This is the continuation of the article by Bevil Wooding from yesterday
By Bevil Wooding
Local Content & Applications
Encouraging, branding, packaging and ultimately, utilizing locally developed content, applications and services is fundamental to the development of the local internet economy. Countries can debate the merits of nationally coordinated initiatives versus uncoordinated market-efforts to support local innovations and content development. No one can argue, however, that a multi-faceted approach is necessary to create a comprehensive and sustainable local content industry.
Initiatives can span from online Government service delivery, to support for e-transactions. It includes digitization of critical national archives from libraries and warehouses and the creation of globally-accessible online repositories. It covers media houses making the transition from print and live broadcast to online and on-demand assess to content. It also involves software developers and entrepreneurs building applications and businesses that leverage the power and reach of the web.
Human Capacity and Creativity
Perhaps the most important enabler to drive development of the domestic internet is the availability of a creative and competent local human resource pool. It takes people to transform the Internet from being just a set of inter-connected computer networks into a living, dynamic social network where ideas, experiences, expertise and life can be exchanged.
This living Internet is built on innovators, and pioneers; individuals, businesses and institutions who are not content to simply follow the status quo, but to constantly challenge it, to push it to its limits, and ultimately, to ensure that it is relevant to their needs and objectives.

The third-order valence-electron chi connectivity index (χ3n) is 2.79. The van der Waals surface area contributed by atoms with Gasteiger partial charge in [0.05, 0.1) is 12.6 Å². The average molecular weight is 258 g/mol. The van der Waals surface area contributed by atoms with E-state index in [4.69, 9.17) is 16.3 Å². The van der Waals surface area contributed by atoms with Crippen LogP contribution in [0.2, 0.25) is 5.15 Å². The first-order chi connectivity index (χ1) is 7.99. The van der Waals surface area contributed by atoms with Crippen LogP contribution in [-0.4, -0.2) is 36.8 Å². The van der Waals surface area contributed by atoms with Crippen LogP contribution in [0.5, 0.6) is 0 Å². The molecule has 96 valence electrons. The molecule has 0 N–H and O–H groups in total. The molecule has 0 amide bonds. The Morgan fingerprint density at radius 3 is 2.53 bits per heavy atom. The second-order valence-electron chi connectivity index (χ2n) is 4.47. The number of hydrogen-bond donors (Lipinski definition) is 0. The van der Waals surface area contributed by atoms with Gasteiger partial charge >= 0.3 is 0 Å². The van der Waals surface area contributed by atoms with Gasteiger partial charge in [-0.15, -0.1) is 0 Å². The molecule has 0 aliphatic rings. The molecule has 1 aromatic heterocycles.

A first goal of governments, academia and civil society groups therefore must be to increase literacy and participation in the ICT sector. Non-ICT organs can play a major role in facilitating both capacity building, and paradigm shifting required for people to believe that their contributions actually matter.
Local stakeholders are best positioned to fashion the local Internet. They already contribute by printing newspapers; running radio and television stations; creating music, art and films; building businesses; delivering government services; conducting research and mobilizing around common interests.
The task is now to fully leverage the Internet to amplify and extend the impact of these stakeholders. We can harness creative local resources to produce relevant local content, riding on local infrastructure, governed by local legislation, transacting in the local markets, to meet local needs. This is the ‘Local Internet’ and the key to building a robust technology driven economy.
Bevil Wooding is an Internet Strategist with the US-based research firm, Packet Clearing House and the Chief Knowledge Officer at Congress WBN, an international non-profit organization.
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